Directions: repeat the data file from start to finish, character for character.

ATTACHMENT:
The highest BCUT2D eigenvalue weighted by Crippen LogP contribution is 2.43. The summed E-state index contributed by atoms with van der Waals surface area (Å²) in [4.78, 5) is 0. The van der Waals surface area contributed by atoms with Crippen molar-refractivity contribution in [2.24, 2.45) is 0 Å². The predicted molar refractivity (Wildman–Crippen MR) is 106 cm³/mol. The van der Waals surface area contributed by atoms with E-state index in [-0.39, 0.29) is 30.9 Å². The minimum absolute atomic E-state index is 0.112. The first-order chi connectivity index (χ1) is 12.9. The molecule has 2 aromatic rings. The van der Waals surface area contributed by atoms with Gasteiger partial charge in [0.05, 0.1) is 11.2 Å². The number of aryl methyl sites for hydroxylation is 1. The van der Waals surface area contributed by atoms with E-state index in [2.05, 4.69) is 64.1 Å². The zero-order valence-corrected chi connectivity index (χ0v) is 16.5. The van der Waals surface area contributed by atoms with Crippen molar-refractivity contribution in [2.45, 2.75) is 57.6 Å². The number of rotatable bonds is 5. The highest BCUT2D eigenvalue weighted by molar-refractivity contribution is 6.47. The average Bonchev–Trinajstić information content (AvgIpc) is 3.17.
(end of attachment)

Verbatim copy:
The highest BCUT2D eigenvalue weighted by Crippen LogP contribution is 2.43. The summed E-state index contributed by atoms with van der Waals surface area (Å²) in [4.78, 5) is 0. The van der Waals surface area contributed by atoms with Crippen molar-refractivity contribution in [2.24, 2.45) is 0 Å². The predicted molar refractivity (Wildman–Crippen MR) is 106 cm³/mol. The van der Waals surface area contributed by atoms with E-state index in [-0.39, 0.29) is 30.9 Å². The minimum absolute atomic E-state index is 0.112. The first-order chi connectivity index (χ1) is 12.9. The molecule has 2 aromatic rings. The van der Waals surface area contributed by atoms with Gasteiger partial charge in [0.05, 0.1) is 11.2 Å². The number of aryl methyl sites for hydroxylation is 1. The van der Waals surface area contributed by atoms with E-state index in [2.05, 4.69) is 64.1 Å². The zero-order valence-corrected chi connectivity index (χ0v) is 16.5. The van der Waals surface area contributed by atoms with Crippen molar-refractivity contribution in [2.45, 2.75) is 57.6 Å². The number of rotatable bonds is 5. The highest BCUT2D eigenvalue weighted by molar-refractivity contribution is 6.47. The average Bonchev–Trinajstić information content (AvgIpc) is 3.17.